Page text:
Gaston, K. J. (2005). Biodiversity and extinction: species and people. Progress in Physical Geography, 29, 239-247.

Grace, J. B. & Bollen, K. A. (2008). Representing general theoretical

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Electronic Music Performance: A Historical Perspective

Orlando Legname Music & Musk Industry

Electronic music performance has changed significantly since it started almost a century ago. The advances in technology opened possibilities that could not be even imagined before.

Computers and digital devices became faster and cheaper and this allowed composers to have equipment in their own home studios and dedicate a lot of time for the creative aspect.

Electronic music is a term that describes music that involves the use of electronic devices solely or in addition to traditional acoustic instruments. Initially there was the use of electromechanical devices such as the telharmonium, electric organs and later the electric guitar. Electroacoustic music is a term used in the same sense and also sometimes used for music that incorporates electronic and acoustic instruments. Computer music started with the advent of digital computers. The first very expensive computers would take hours to process a program to generate a sound output. Recently, portable computers became very powerful in order to process very complex tasks in real time, changing significantly how computer music is created. Both composers of western art music and popular artists have access to devices in their home studios that can produce high quality audio.

Advances in interfaces that connect real world phenomena and translate them into binary computer language gave birth to Interactive Systems. Sensors capture events and information such as movements and temperature and transform them into anything a computer can output such as sounds.

Aesthetically, electronic music brought up serious questions. The power of new computers made possible interactive systems, where computers participate as performers and make decisions on what to play or output. If the computer is “creating” to what extent the output is done by the programmer? Can computers create anything?

Philosophers such as Hubert Dreyfus have argued that machines will never have the creative aspect and many programmers believe they will. Robert Rowe has published two books on interactive music and he states that of his motivations for using computers in composition is “the fact that interactive systems require the participation of humans making music to work.” (Rowe, 2001)

Electronic music now also refers to music created by pop artists who use synthesizers, drum machines and samplers as a component of their music.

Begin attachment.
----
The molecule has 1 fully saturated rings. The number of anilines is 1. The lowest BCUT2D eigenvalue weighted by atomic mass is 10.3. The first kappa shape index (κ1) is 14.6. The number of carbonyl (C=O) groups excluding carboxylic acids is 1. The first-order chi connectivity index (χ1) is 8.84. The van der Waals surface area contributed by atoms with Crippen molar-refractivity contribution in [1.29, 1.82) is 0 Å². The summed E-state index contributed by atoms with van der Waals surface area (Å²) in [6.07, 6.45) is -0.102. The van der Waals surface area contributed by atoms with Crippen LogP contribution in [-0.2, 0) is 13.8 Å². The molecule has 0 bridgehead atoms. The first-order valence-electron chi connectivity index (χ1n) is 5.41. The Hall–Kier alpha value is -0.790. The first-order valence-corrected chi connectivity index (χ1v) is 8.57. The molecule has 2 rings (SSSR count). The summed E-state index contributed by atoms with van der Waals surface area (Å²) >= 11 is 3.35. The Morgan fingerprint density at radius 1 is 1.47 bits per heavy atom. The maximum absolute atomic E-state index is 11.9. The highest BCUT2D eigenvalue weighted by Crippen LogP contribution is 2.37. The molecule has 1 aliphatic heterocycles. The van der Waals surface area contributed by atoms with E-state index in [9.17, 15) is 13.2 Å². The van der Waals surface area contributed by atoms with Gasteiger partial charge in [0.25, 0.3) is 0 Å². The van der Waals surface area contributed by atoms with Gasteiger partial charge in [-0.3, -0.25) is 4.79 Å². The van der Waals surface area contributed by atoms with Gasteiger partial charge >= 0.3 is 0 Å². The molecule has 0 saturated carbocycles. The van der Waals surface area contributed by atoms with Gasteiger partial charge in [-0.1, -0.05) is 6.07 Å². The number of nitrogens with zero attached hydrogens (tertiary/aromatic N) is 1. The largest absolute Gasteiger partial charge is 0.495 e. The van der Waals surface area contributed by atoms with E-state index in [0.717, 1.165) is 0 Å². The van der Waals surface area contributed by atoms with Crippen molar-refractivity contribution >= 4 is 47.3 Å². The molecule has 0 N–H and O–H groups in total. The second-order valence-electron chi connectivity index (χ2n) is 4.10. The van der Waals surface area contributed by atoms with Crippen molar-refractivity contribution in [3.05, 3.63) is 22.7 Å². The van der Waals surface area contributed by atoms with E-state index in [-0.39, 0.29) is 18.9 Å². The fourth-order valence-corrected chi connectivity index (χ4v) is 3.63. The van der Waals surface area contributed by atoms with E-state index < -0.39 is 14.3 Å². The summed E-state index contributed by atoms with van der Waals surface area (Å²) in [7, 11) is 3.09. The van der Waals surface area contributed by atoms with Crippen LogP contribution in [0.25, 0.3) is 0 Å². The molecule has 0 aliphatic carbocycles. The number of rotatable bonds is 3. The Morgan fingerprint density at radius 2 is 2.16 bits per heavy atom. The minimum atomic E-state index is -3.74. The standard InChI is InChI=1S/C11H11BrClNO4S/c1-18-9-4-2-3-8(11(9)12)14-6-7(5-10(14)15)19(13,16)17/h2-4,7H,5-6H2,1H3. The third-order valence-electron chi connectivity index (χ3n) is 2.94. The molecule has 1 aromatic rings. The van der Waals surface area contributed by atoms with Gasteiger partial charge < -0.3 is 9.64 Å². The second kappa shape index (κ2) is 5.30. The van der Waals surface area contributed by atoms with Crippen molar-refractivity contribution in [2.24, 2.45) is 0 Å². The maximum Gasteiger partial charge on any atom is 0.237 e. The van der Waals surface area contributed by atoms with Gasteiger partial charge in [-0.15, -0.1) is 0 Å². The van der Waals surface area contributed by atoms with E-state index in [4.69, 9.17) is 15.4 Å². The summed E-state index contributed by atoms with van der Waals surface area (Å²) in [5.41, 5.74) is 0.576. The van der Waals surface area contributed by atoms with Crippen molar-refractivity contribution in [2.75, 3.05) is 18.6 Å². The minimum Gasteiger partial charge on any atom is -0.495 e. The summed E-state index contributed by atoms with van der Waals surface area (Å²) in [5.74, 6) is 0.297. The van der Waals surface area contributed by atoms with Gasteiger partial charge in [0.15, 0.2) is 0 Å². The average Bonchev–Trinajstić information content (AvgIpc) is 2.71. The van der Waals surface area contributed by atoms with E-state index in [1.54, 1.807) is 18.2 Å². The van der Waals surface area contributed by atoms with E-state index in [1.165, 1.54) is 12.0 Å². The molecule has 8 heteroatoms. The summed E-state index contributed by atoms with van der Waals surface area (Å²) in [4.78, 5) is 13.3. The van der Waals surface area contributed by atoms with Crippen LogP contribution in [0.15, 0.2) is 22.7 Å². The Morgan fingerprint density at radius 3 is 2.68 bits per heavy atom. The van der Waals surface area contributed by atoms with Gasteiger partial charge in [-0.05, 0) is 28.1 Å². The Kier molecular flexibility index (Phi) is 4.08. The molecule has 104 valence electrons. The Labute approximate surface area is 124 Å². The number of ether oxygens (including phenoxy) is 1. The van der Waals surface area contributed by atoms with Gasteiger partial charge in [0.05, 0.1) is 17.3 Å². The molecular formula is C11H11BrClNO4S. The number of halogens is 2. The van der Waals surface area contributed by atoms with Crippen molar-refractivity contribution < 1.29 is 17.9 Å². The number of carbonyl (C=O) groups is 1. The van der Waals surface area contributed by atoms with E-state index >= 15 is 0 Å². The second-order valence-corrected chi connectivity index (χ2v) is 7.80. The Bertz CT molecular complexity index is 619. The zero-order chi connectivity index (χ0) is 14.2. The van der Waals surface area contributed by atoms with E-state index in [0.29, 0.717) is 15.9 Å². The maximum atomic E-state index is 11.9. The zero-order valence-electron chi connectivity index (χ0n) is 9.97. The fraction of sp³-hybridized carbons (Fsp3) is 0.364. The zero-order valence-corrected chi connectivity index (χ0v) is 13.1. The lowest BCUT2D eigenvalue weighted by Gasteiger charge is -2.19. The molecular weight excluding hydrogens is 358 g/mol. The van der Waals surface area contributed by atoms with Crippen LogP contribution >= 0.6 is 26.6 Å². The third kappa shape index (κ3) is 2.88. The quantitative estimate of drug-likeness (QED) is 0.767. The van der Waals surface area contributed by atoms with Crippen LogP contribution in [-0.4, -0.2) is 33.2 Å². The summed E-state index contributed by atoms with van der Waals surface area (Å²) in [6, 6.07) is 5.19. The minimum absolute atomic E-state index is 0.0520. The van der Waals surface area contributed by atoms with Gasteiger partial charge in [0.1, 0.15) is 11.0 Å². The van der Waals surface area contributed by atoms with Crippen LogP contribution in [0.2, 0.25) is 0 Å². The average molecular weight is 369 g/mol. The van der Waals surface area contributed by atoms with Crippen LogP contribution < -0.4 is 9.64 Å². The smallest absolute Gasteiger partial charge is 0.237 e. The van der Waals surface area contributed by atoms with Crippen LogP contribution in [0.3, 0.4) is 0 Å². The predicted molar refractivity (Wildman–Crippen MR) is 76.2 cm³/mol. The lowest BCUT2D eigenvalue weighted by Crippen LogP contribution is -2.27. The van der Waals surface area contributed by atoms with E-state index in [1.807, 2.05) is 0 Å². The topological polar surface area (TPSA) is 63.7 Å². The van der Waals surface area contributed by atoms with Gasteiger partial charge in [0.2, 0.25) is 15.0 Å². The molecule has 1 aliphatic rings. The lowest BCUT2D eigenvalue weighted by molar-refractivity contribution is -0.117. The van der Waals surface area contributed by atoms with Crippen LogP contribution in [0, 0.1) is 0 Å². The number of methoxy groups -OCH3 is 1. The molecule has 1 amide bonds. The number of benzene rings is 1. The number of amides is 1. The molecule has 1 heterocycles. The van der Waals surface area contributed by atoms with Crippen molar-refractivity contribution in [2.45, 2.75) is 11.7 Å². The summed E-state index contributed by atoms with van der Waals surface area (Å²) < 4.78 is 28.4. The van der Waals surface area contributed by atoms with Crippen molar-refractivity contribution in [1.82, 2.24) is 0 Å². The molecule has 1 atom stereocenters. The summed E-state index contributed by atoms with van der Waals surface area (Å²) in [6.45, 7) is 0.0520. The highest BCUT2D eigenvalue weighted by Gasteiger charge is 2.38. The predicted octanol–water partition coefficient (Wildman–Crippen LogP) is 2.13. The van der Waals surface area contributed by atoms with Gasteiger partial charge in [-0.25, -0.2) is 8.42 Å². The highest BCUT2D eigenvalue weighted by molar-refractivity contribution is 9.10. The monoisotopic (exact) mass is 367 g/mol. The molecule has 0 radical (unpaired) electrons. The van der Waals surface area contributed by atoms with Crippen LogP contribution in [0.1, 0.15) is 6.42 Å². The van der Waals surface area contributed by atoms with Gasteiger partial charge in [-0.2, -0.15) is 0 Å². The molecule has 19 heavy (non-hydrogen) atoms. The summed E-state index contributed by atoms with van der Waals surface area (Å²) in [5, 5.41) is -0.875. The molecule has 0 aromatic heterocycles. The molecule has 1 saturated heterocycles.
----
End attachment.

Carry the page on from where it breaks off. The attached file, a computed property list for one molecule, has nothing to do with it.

This article will describe how the development of electronic music occurred throughout the twentieth century with a historical perspective.

Early Twentieth Century

One of the first electronic music instruments in history was the Telharmonium, a primitive synthesizer invented by Thaddeus Cahill in 1897. It weighted 200 tons and was an array of dynamos that produced sounds, which could be broadcasted via telephone lines.

In Italy Ferrucio Busoni (1911) published in 1907 Sketch of a New Aesthetics of Music, where he discusses issues about the future of music including microtonal and electronic music. Edgar Varèse was Busoni s pupil and was extremely influenced by him.

Futurism began in Italy in the beginning of the twentieth century as an art movement. Luigi Russolo was an Italian painter who belonged to it. He believed that noise would be incorporated in music in the twentieth century and he wrote the manifesto L’arte de i rumori, The Art of Noise (Russolo, I9I6). During the I9I0s the Italian Futurists created noise instruments based on nature sounds and the environment. The first instrument they built was the intonanmori, a series of boxes with a mix of mechanical and electrical sound-generating devices. The futurists created orchestras with groups of sounds that included: rumbles, roars, hisses, buzzes, screams, groans, laughs, and other percussion noises from metal, or other materials.

In Moscow, Leon Theremin invented an instrument he called Acthcrphonc that later became known as Theremin. The device had two antennas and the performer could change the pitch by changing the distance between his or her hand and one of the antennas and control the volume by changing the distance between his or her hand and the other antenna. Leon Theremin became very famous in the 1920s when he moved to New York City and the popularity of his curious instrument grew. Clara Rockmore was Russian violinist and became a Theremin virtuoso performing solo concerts and with symphony orchestras. The sound of the theremin was used in science fiction movies in the 1940s and 1950s. During the 1960s and 1970s rock musicians such as the Beach Boys and Jimmy Page used the Theremin. Leon Theremin’s invention was so interesting that almost a century after with the computer technology available, many people still use it.

The French Maurice Martenot was a cellist and inventor. He met Leon Theremin and in 1928 developed an instrument that become known as the Omits Martenot, which was similar to the theremin but used a string and a ring attached to a finger. Later the device incorporated a keyboard. Many composers wrote for the Ondes Martenot. Oliver Messiaen used it in his Turangalila-Symphonic and the Trois Petites Liturgies de la Presence Divine among others. Darius Milhaud, Arthur Honegger, Maurice Jarre, and Pierre Boulez were among other composers who wrote for the instrument.